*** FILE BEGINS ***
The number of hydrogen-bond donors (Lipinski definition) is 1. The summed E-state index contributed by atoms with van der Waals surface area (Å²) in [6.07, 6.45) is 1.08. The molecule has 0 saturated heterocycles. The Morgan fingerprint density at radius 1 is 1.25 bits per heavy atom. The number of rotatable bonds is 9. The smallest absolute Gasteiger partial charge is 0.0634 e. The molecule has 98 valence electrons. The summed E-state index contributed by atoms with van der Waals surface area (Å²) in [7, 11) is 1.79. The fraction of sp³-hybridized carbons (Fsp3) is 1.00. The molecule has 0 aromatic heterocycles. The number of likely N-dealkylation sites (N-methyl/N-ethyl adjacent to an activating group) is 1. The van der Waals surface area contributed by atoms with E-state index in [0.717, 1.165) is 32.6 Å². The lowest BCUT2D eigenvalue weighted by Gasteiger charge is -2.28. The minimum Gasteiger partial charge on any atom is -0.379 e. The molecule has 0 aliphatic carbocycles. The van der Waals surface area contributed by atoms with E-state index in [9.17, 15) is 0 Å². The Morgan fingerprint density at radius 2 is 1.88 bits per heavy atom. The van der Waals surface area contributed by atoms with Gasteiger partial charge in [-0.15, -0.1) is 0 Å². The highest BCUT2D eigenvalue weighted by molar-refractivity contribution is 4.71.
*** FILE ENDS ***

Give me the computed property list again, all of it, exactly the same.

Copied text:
The number of hydrogen-bond donors (Lipinski definition) is 1. The summed E-state index contributed by atoms with van der Waals surface area (Å²) in [6.07, 6.45) is 1.08. The molecule has 0 saturated heterocycles. The Morgan fingerprint density at radius 1 is 1.25 bits per heavy atom. The number of rotatable bonds is 9. The smallest absolute Gasteiger partial charge is 0.0634 e. The molecule has 98 valence electrons. The summed E-state index contributed by atoms with van der Waals surface area (Å²) in [7, 11) is 1.79. The fraction of sp³-hybridized carbons (Fsp3) is 1.00. The molecule has 0 aromatic heterocycles. The number of likely N-dealkylation sites (N-methyl/N-ethyl adjacent to an activating group) is 1. The van der Waals surface area contributed by atoms with E-state index in [0.717, 1.165) is 32.6 Å². The lowest BCUT2D eigenvalue weighted by Gasteiger charge is -2.28. The minimum Gasteiger partial charge on any atom is -0.379 e. The molecule has 0 aliphatic carbocycles. The van der Waals surface area contributed by atoms with E-state index in [9.17, 15) is 0 Å². The Morgan fingerprint density at radius 2 is 1.88 bits per heavy atom. The van der Waals surface area contributed by atoms with Gasteiger partial charge in [-0.15, -0.1) is 0 Å². The highest BCUT2D eigenvalue weighted by molar-refractivity contribution is 4.71.